The Senate Minority Holds Public Hearing On Judicial Diversity

Malcolm A. Smith

December 04, 2006

Among those offering testimony were: The Honorable Ann Pfau, First Deputy Chief Administrative Assistant of the New York State Office of Court Administration; former State Sen. John R. Dunne, vice-chair of the Committee for Modern Courts; John E. Higgins, Capital District Black and Hispanic Bar Association President, Kathryn Grant-Madigan, president-elect of the New York State Bar Association; and Albany Law School Professor and criminal defense attorney Laurie Shanks.

Breslin, who serves with Smith on the Senate’s Judiciary Committee, pointed out that the State’s 55 Appellate Court judges include only nine women, two African Americans and two Hispanic members. The State’s highest Court, he said, also lacks diversity. “The seven judges on the Court of Appeals include just one Hispanic member and no African Americans,” Breslin said. “Our judiciary can only benefit from a diverse and varied viewpoint,” Breslin said. “It should not be dominated by any one ethnic, gender or racial group.”

Several participants noted that Governor-elect Spitzer would have an opportunity to appoint three judges to the Court of Appeals within his first 18 months in office. However, a lack of diversity on the lower courts already reduces the pool of experienced minority judges from which appointments to the higher court are made.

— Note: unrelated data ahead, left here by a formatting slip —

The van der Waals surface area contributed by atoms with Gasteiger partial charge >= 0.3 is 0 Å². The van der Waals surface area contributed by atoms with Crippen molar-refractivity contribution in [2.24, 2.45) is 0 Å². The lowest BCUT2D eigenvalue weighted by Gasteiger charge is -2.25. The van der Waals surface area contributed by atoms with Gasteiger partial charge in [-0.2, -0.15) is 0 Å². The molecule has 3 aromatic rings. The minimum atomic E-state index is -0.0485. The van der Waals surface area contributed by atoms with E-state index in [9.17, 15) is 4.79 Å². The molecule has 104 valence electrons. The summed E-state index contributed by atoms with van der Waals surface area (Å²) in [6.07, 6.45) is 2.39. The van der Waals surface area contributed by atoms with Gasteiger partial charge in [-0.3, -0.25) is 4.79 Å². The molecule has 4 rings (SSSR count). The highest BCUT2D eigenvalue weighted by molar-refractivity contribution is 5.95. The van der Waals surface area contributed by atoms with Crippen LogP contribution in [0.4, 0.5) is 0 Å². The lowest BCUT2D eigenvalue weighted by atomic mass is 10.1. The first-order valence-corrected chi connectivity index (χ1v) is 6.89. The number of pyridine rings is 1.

Albany City Court Judge Helena Heath-Roland, who is also a member of the Women's Bar Association of the State of New York (WBASNY), said “WBASNY’s mission is to advance the status of women in the legal profession and society, and to promote the fair and equal administration of justice. We believe that diversity on the bench gives credibility to the notion of, and is an essential element for, ensuring credibility, equality and fairness in our judicial system. In order to promote diversity on the bench our Association has, on both the statewide level and through its local chapters, taken an active role in developing programs specifically designed to advance many qualified women to the bench.”

Fifteen years ago, Governor Mario Cuomo created the Task Force on Minority Representation on the Bench (a/k/a the “Task Force on Judicial Diversity”) which found that there was clear evidence of an extreme lack of diversity in the state’s judiciary, and further found there was no shortage of well-qualified minority and women candidates to explain the lack of diversity.

Although these figures represent a slight improvement over the statistics reported by the Cuomo Task Force, the percentages of African American, Latino, Asian and Native American judges in the state have not kept pace with increases in the state’s minority populations.